‘Rights’ is not a religious term
Private rights and public rights — where do they end and where do they begin? This question has been lumbering around in my head of late. But this is a religious column and “rights” is not a religious term. It’s a political term. And yet I think some of us religious types have lost that distinction somewhere along the way.
I had to check to be certain, but when I went to the Bible, I found that the term “rights” shows up only 19 times. And that is in the New Revised Standard Version (NRSV). In the King James Version “rights” doesn’t appear at all! “Duty,” “cause,” or “judgment” are the words that most often appear where the contemporary English translates the Hebrew or Greek as “rights.”
In most of the NRSV passages where this elusive term is found, it refers to the “rights” of the poor, the widow, the fatherless, or the destitute. There are also passages that deal with property owners’ “rights.” All in all, though, scripture seems to be telling us that it is the “right” of economically vulnerable individuals to expect that you and I should share what we have with them. Whoa, does that bump up against how most of us understand our individual rights!
We are a people for whom “life, liberty, and the pursuit of happiness” are considered unalienable “rights,” meaning they cannot be given away even if we wanted to. We espouse that these “rights” are given by God to all humanity equally. As I think about the multitude of cultures in our world and how differently they’d define what it means to pursue happiness, and I hold that notion in tension with a holy text in which I am not one of those who are granted “rights,” I am struck by the resulting picture that comes into focus.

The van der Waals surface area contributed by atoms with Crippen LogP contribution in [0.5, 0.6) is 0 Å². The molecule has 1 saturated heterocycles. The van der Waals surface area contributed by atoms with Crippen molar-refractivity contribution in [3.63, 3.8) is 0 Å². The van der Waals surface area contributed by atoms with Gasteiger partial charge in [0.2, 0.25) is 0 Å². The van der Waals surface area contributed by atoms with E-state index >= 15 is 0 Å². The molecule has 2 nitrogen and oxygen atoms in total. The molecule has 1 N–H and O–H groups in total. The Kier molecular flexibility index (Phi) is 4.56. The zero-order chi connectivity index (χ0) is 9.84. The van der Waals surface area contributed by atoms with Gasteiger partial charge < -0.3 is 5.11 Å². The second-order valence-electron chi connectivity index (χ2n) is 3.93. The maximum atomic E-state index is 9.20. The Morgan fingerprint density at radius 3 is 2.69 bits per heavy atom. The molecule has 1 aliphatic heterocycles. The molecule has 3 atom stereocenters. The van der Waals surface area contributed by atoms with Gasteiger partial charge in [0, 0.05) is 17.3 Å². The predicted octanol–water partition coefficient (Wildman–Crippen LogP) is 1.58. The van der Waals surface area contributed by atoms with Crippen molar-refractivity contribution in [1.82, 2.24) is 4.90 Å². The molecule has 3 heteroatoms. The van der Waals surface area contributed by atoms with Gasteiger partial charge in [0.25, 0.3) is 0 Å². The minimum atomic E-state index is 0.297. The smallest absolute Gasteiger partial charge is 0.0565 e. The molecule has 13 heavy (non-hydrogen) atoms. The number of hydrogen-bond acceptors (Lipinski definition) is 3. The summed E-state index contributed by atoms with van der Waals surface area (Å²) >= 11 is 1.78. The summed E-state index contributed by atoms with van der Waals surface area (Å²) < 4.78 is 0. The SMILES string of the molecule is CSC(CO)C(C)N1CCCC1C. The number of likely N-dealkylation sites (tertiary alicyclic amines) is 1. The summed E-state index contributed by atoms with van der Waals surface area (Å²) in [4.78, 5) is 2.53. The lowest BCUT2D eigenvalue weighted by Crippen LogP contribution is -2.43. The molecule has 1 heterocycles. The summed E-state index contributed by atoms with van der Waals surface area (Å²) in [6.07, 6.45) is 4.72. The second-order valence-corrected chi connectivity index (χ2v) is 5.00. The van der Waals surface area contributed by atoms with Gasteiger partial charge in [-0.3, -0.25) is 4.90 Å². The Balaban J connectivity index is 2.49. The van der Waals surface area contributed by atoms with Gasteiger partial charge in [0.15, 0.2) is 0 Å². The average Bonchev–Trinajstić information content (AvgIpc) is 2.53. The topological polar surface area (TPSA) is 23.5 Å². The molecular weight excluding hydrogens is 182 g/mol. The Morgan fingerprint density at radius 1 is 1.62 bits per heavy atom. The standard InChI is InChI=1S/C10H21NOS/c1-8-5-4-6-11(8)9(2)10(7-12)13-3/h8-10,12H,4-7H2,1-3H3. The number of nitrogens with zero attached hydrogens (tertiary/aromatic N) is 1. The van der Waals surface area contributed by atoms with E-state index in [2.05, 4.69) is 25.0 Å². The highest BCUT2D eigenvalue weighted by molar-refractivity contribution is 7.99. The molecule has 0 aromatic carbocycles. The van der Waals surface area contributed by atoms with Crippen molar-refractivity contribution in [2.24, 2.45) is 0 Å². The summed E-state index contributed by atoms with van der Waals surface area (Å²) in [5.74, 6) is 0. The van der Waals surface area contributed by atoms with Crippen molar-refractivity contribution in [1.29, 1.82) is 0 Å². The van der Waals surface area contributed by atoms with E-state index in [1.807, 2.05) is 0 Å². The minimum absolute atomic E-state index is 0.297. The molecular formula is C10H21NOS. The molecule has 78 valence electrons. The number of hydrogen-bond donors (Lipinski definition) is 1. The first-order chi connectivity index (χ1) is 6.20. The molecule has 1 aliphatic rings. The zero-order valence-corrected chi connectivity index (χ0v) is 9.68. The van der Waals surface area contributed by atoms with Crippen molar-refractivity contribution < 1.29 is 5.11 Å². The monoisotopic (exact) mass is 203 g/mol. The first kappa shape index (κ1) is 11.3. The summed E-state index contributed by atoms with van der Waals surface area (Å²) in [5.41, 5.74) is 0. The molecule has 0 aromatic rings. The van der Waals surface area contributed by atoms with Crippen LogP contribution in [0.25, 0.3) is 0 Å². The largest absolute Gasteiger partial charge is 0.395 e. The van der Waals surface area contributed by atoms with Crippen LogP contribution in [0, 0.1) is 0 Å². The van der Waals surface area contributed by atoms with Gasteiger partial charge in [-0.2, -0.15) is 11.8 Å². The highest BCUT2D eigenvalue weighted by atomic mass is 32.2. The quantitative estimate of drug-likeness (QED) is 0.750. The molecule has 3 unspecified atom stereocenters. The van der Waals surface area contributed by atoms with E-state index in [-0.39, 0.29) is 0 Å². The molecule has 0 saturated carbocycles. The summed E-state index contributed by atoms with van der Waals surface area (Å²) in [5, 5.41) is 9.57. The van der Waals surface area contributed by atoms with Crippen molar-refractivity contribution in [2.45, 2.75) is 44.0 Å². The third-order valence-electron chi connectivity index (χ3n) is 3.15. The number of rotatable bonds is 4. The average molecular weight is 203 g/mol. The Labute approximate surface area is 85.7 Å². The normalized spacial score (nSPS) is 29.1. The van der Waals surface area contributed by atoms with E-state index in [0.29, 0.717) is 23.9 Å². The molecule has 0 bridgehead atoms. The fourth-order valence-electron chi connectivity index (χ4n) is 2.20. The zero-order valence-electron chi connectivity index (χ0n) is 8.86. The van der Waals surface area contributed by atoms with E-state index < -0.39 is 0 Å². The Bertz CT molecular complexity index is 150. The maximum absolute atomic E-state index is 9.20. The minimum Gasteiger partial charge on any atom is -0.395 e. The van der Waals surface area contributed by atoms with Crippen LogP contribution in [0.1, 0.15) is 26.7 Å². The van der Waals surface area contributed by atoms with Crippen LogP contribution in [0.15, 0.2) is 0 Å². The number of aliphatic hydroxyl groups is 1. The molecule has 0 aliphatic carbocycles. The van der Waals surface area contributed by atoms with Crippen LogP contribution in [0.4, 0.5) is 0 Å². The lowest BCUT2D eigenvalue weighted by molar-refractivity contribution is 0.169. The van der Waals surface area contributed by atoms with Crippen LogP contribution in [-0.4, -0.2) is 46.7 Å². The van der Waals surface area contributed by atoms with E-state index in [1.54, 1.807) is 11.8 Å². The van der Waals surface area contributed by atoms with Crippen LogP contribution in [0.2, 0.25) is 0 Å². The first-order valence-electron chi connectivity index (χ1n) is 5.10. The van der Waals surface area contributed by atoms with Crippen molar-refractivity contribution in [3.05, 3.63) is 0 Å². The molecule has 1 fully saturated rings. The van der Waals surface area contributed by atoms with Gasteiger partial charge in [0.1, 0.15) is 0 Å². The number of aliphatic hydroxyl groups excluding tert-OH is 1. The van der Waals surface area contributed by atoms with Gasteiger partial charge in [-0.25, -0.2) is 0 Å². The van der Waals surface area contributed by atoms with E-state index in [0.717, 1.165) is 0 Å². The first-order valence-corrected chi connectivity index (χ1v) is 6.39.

Because I am not a destitute person, and because I am not a slave owner with “rights” pertaining to my slaves nor am I a husband with “rights” pertaining to my wife (both being “rights” of ownership) what is given to me by God is something other than a “right.” What God gives me is a responsibility to give what I have to those who need it. This includes all that I have, not just what I luck into or what is given me, but also that for which I work. It includes not just my physical resources, but also my voice and my power. No wonder most of us read the Bible selectively.
Like you, I am a product of our culture. And because I am, when I look around me, like the fish unaware of the water in which it swims, I don’t see our culture. I don’t see the larger system of which I am a part. I see individuals. And not just individual persons. I see individual trees and rivers ... individual mountains and individual canyons. I have the illusion that everything is separate.
But the created order is one. We may balk at the notion that, while we are each unique, there’s not one of us that lives an independent existence. And without the illusion of separate, autonomous individuals, the concept of “rights” makes little sense.
So maybe it would be helpful for us to hold the idea of our individual “rights” a bit more loosely. In doing so I wonder if we might not find that what we’ve been doing is giving the imprint of God’s blessing to those social practices we find comfortable. In softening our fixation on our “rights” we might begin to find that our autonomy finds its truest meaning as part of God’s whole and that it is there God’s blessing is to be found.
God’s commandment that we should love as the God who is Love loves might then be ever so much easier. Clinging less tightly to our “rights” we might see that, together with everything and everyone else that is, we are awash in an ocean that is Love. And Love, not “rights,” would become the ground of this one beautiful life of which we are graced to be a part.
Leigh Waggoner is rector of St. Barnabas of the Valley Episcopal Church in Cortez.